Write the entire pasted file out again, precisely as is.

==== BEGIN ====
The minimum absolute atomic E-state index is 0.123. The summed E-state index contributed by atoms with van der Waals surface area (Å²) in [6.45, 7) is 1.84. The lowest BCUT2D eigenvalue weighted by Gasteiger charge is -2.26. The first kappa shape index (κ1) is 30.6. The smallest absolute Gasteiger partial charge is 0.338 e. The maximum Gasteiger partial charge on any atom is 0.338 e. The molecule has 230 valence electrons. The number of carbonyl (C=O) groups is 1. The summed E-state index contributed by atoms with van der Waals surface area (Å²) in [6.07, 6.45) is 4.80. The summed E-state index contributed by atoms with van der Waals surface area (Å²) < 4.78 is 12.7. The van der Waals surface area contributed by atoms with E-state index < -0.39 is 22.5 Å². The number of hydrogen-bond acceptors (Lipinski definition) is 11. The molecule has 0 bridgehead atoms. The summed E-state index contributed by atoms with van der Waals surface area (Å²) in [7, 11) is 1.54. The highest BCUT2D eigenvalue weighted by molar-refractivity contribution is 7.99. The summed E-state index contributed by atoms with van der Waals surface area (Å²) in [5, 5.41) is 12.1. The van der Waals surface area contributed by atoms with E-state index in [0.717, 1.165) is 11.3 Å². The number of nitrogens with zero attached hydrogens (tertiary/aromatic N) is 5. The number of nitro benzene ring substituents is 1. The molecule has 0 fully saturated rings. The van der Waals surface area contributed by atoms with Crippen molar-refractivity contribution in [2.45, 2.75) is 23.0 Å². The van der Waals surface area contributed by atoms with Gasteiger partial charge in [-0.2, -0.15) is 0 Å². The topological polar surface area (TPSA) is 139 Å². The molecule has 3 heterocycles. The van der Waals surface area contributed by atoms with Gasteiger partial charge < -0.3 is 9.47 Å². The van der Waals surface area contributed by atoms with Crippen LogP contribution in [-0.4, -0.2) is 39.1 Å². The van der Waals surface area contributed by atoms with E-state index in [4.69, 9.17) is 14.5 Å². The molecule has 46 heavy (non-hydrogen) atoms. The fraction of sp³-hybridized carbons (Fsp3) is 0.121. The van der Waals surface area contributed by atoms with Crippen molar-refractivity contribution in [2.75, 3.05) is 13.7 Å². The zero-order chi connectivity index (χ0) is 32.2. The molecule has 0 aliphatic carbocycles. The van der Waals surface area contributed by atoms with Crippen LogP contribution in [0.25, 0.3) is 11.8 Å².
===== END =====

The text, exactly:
The minimum absolute atomic E-state index is 0.123. The summed E-state index contributed by atoms with van der Waals surface area (Å²) in [6.45, 7) is 1.84. The lowest BCUT2D eigenvalue weighted by Gasteiger charge is -2.26. The first kappa shape index (κ1) is 30.6. The smallest absolute Gasteiger partial charge is 0.338 e. The maximum Gasteiger partial charge on any atom is 0.338 e. The molecule has 230 valence electrons. The number of carbonyl (C=O) groups is 1. The summed E-state index contributed by atoms with van der Waals surface area (Å²) in [6.07, 6.45) is 4.80. The summed E-state index contributed by atoms with van der Waals surface area (Å²) < 4.78 is 12.7. The van der Waals surface area contributed by atoms with E-state index < -0.39 is 22.5 Å². The number of hydrogen-bond acceptors (Lipinski definition) is 11. The molecule has 0 bridgehead atoms. The summed E-state index contributed by atoms with van der Waals surface area (Å²) in [7, 11) is 1.54. The highest BCUT2D eigenvalue weighted by molar-refractivity contribution is 7.99. The summed E-state index contributed by atoms with van der Waals surface area (Å²) in [5, 5.41) is 12.1. The van der Waals surface area contributed by atoms with E-state index in [0.717, 1.165) is 11.3 Å². The number of nitrogens with zero attached hydrogens (tertiary/aromatic N) is 5. The number of nitro benzene ring substituents is 1. The molecule has 0 fully saturated rings. The van der Waals surface area contributed by atoms with Crippen molar-refractivity contribution in [2.45, 2.75) is 23.0 Å². The van der Waals surface area contributed by atoms with Gasteiger partial charge in [-0.2, -0.15) is 0 Å². The topological polar surface area (TPSA) is 139 Å². The molecule has 3 heterocycles. The van der Waals surface area contributed by atoms with Gasteiger partial charge < -0.3 is 9.47 Å². The van der Waals surface area contributed by atoms with Crippen LogP contribution in [-0.4, -0.2) is 39.1 Å². The van der Waals surface area contributed by atoms with E-state index in [4.69, 9.17) is 14.5 Å². The molecule has 46 heavy (non-hydrogen) atoms. The fraction of sp³-hybridized carbons (Fsp3) is 0.121. The van der Waals surface area contributed by atoms with Crippen molar-refractivity contribution in [2.75, 3.05) is 13.7 Å². The zero-order chi connectivity index (χ0) is 32.2. The molecule has 0 aliphatic carbocycles. The van der Waals surface area contributed by atoms with Crippen LogP contribution in [0.25, 0.3) is 11.8 Å².